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Love Caesar Dressing But Hate Raw Egg? Make This Delicious Egg-less Recipe in 5 Minutes

Make sure you have bread on hand to soak up every last drop.

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As a little girl, my favorite part about going to an Italian restaurant was the homemade caesar salad. I loved when the waiter came to the table and whipped up the dressing from scratch, mixing anchovies, garlic, olive oil, parmesan, lemon juice, and fresh egg yolk with a fork at the bottom of a wooden bowl. Even now, just thinking about it — crisp romaine coated in dressing, scooped up and served with cracked pepper on top — makes me salivate.

There’s one thing, though, that stops me from making the traditional recipe at home: raw egg. It might be that my stomach seems a little weaker than when I was a kid, or I’ve read one too many articles about foodborne illness. Whatever the reason, I can’t conquer my squeamishness.

Why does traditional caesar dressing have raw egg in it, anyway? The food writers at the Chicago Tribune say that egg yolks serve two purposes in caesar salad dressing: they make it creamy and rich, and they help it cling to the salad’s lettuce leaves.

Still, do we really have to make our Caesar dressing with raw egg? A few years ago, my family and I began experimenting and made eggless dressing… and we’ve never turned back. Admittedly, it’s a bit runnier than its yolky counterpart, but mixing it in a blender gives it extra thickness. I still find it addictive (and I make sure I have a slice of bread on hand to soak up every last drop).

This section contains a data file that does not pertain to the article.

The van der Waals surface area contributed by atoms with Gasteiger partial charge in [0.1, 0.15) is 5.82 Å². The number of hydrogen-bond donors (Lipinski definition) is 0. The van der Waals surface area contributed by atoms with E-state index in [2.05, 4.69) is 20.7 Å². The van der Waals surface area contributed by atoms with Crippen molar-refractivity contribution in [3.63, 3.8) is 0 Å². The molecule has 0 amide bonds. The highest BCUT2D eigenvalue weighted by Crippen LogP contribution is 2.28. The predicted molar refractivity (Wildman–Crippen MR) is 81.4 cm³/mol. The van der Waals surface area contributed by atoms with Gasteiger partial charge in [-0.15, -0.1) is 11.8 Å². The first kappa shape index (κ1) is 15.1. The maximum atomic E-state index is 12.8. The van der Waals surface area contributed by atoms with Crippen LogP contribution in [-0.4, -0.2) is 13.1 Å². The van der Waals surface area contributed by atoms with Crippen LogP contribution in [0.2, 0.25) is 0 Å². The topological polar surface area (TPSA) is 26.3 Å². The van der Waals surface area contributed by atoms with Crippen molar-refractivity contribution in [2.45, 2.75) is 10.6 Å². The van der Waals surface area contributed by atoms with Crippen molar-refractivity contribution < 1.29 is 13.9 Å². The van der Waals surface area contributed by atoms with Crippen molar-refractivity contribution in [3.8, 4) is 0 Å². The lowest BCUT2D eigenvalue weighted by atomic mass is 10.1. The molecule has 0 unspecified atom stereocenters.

The Best Caesar Dressing Recipe Without Egg

To create the eggless Caesar dressing of your dreams, you’ll need all the traditional ingredients that you’d expect. The trick is to be mindful of your ratios, and experiment with your preferences. (Usually, you need to add more anchovy than you’d expect.) With a little finesse, you’ll find your family’s ideal mix.

Note: Canned anchovies have bones, but they’re teeny tiny. Adding them to a blender will break them up even further.

Ingredients:

  • 2 to 4 peeled garlic cloves
  • 1 teaspoon anchovy paste (usually in the condiments aisle) or 2 to 3 anchovies from a can (found in canned foods)
  • Juice of 1 ½  large lemons (about 7 to 8 tablespoons)
  • ½ cup of grated parmesan, plus more depending on your preference
  • ⅓ cup olive oil
  • dash of Worcestershire sauce
  • salt and pepper to taste

Instructions:

  1. Add garlic cloves, anchovies, lemon juice, parmesan, and olive oil to food processor. (Be sure to add garlic and anchovies first so they catch the blades.) Blend until smooth.
  2. Add dash of Worcestershire, salt if desired. Pulse blend 5 seconds. Taste and modify mixture to your liking.
  3. Pour into bowl of romaine (or your favorite greens). Toss salad, top with freshly shaved parmesan and cracked pepper.

This Caesar dressing lasts in the fridge for about a week. It also makes a delicious topping for toasted bread, pizza, and grilled chicken. That is, if you don’t eat it all in one sitting.

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